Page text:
By Toby S. Edelman
In 2018, Skyline Healthcare collapsed. The New Jersey–based company had owned and managed a handful of nursing facilities until 2016 or 2017, when it rapidly expanded and began to manage facilities across the country. Primarily these were facilities that large nursing home chains, including Golden Living and ManorCare, had decided not to operate any longer.
In a period of little more than a year, Skyline was operating between 100 and 120 facilities in at least eight U.S. states. Then, within an equally short time period, it stopped meeting payroll or paying vendors, and abandoned the facilities, their residents and staff. States went to court to obtain authority to take control of the facilities in order to ensure that residents received care, food, medicine and supplies, and that staff were paid.
Collapse Unprecedented in Scale
While other such companies had gone into bankruptcy before and other owners had abandoned facilities, there had never been such a large collapse, affecting so many states, so many facilities and so many residents and staff. The unprecedented scale of Skyline’s collapse brought attention to the long-standing (but generally ignored) issue of who owns and who manages facilities and whether they are qualified and competent to do so. Skyline’s failure was the most visible and vivid example of the problem of allowing companies without adequate financial resources and management skills to take over nursing facilities.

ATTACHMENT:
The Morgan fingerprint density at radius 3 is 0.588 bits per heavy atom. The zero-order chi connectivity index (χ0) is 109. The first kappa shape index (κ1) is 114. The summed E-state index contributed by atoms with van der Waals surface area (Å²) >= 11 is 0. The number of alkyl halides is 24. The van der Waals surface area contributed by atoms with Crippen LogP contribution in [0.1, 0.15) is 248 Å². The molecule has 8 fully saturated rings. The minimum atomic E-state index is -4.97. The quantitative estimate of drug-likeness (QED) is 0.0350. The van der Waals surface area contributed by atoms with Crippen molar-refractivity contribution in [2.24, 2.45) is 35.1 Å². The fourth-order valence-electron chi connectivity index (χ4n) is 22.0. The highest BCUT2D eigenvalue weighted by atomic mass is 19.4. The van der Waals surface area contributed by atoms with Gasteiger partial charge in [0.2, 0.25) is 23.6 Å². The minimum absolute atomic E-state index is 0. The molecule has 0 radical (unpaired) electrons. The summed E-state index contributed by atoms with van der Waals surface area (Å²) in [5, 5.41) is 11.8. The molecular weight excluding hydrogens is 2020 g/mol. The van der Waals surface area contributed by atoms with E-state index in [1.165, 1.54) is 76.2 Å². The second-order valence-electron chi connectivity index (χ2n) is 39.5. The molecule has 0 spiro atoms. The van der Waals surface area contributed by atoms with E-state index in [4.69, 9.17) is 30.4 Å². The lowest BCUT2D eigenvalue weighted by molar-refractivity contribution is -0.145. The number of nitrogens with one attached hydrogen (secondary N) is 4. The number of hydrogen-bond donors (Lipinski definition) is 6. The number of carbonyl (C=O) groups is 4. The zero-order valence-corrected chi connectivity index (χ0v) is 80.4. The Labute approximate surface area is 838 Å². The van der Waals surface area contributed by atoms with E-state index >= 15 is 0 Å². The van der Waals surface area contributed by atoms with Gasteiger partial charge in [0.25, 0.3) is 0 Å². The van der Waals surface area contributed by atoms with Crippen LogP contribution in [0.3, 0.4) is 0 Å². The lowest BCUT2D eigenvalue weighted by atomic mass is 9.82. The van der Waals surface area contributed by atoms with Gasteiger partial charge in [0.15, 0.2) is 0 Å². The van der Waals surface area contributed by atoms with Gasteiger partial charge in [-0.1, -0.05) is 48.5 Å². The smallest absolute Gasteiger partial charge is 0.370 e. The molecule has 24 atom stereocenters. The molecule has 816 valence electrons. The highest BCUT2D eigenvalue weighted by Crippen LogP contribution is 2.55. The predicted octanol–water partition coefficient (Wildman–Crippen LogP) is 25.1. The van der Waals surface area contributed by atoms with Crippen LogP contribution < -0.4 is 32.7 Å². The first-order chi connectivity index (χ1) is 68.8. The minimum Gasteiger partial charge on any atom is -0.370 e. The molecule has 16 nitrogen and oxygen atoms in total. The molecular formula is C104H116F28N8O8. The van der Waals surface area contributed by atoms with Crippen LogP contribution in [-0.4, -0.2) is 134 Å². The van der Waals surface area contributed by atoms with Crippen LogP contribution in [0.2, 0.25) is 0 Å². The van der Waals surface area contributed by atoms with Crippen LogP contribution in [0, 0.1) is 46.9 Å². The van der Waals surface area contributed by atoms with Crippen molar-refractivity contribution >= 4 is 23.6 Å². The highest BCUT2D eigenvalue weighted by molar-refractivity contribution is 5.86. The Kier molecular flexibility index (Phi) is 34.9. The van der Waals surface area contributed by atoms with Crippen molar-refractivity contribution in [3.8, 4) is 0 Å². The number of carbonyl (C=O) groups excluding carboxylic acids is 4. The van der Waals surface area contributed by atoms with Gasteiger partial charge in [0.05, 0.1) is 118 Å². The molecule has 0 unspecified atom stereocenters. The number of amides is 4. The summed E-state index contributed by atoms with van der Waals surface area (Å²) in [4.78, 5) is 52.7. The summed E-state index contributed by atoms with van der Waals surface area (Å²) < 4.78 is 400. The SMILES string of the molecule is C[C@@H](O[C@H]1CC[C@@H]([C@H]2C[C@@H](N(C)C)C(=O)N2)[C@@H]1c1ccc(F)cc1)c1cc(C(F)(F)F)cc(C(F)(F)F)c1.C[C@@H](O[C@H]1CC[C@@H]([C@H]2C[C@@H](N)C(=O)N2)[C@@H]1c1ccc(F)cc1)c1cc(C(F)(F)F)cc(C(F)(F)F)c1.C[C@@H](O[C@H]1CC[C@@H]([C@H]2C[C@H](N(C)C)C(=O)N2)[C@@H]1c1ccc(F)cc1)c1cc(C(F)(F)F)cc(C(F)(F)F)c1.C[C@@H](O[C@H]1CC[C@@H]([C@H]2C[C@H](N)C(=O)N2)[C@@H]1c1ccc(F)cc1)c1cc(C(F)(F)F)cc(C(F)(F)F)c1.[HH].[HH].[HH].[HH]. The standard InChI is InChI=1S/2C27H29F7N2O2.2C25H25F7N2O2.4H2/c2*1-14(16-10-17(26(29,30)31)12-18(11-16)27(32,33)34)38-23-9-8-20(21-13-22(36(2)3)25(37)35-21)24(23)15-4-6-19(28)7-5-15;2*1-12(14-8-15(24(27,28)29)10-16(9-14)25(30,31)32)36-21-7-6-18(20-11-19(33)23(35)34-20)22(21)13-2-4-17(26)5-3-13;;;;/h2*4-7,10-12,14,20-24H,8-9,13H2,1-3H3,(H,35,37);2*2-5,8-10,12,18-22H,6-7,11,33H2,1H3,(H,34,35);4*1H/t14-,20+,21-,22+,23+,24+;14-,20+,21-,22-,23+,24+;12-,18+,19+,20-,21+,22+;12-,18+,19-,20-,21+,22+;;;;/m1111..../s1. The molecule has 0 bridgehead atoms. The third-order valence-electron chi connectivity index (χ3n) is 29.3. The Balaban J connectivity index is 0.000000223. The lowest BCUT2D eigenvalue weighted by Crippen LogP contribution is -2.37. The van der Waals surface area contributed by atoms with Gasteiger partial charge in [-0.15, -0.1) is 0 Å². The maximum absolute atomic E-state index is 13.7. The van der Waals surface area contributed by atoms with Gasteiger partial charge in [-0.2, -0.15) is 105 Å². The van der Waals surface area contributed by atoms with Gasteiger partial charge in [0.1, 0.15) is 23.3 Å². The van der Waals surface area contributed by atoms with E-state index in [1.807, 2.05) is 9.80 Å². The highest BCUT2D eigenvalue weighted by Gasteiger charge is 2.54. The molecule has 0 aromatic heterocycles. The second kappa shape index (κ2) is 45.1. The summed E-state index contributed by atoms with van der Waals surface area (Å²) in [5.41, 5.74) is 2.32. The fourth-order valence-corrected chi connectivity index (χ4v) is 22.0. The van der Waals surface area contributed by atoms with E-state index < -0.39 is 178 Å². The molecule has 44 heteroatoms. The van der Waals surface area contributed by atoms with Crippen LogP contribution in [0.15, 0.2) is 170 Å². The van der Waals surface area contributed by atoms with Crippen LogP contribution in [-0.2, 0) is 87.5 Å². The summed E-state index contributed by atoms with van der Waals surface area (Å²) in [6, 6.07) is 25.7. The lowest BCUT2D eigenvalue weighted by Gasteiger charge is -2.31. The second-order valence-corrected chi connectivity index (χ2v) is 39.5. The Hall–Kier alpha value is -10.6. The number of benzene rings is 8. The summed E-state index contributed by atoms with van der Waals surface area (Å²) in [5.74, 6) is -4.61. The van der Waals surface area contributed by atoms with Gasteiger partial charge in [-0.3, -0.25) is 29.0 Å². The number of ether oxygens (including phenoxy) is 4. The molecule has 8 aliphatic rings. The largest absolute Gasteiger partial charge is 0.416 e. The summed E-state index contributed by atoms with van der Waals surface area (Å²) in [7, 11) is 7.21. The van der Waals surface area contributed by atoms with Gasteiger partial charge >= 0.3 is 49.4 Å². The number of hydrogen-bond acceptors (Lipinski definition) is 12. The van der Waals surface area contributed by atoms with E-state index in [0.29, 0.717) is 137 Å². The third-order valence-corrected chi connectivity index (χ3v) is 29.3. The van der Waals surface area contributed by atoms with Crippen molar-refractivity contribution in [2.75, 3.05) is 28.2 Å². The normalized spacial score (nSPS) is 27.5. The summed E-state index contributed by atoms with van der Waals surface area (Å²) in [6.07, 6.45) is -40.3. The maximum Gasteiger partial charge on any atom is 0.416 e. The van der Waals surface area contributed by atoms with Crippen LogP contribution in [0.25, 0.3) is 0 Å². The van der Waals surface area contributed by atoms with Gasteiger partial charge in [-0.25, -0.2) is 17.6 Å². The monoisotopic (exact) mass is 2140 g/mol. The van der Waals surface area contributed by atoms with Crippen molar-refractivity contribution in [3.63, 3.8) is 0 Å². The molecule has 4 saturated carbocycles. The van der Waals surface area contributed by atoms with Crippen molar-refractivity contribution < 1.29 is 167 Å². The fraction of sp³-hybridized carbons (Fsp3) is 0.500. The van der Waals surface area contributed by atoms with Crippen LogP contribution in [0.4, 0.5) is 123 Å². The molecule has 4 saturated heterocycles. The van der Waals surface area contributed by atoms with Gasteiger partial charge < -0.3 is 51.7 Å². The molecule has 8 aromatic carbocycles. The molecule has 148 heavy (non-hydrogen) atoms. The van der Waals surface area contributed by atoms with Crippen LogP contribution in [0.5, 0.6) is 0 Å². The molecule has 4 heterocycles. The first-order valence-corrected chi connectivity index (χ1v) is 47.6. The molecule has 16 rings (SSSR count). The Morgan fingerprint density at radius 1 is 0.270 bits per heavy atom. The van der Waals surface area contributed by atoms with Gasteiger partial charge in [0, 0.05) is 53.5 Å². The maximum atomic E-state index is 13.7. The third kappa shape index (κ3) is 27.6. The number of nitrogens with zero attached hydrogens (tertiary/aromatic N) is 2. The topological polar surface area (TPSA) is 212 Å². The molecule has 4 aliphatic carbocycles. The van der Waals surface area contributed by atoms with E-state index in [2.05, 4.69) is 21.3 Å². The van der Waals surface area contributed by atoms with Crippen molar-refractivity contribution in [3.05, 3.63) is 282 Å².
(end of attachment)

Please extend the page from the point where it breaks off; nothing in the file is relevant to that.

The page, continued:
The Philadelphia Inquirer described changes in the nursing home industry that led to this crisis for residents and states: “The nursing home industry in recent years has been engulfed in wholesale changes in operators as Golden Living and other large companies, often under regulatory and financial pressure, abandon the business and lease bunches of facilities over to firms that emerge from nowhere."
At present, ownership and management of nursing facilities appear to shift with little public information and inadequate and ineffective oversight. States have largely rubber-stamped corporations’ business decisions to buy and sell facilities, not looking closely—or sometimes at all (tinyurl.com/wbcfphu)—into whether “firms that emerge from nowhere” have either the capacity to provide care to residents or the commitment to do so. States’ legal authority to make such determinations is ignored, if it exists at all.
Perhaps worse, the Centers for Medicare & Medicaid Services (CMS), which pays for most of the care in nursing facilities through the Medicare and Medicaid programs, pays even less attention than states to companies’ ability to provide care to residents. CMS defers to states’ licensure decisions and grants certification—the authority to receive federal payments in return for providing care—to all facilities that want it, once they are given state licenses.
The problem of such limited public oversight is exacerbated by the role of private equity firms, which too often act by cannibalizing companies they take over. For example, as reported by The Washington Post, in 2007, the Carlyle Group, a private equity group, purchased HCR ManorCare for $6.1 billion.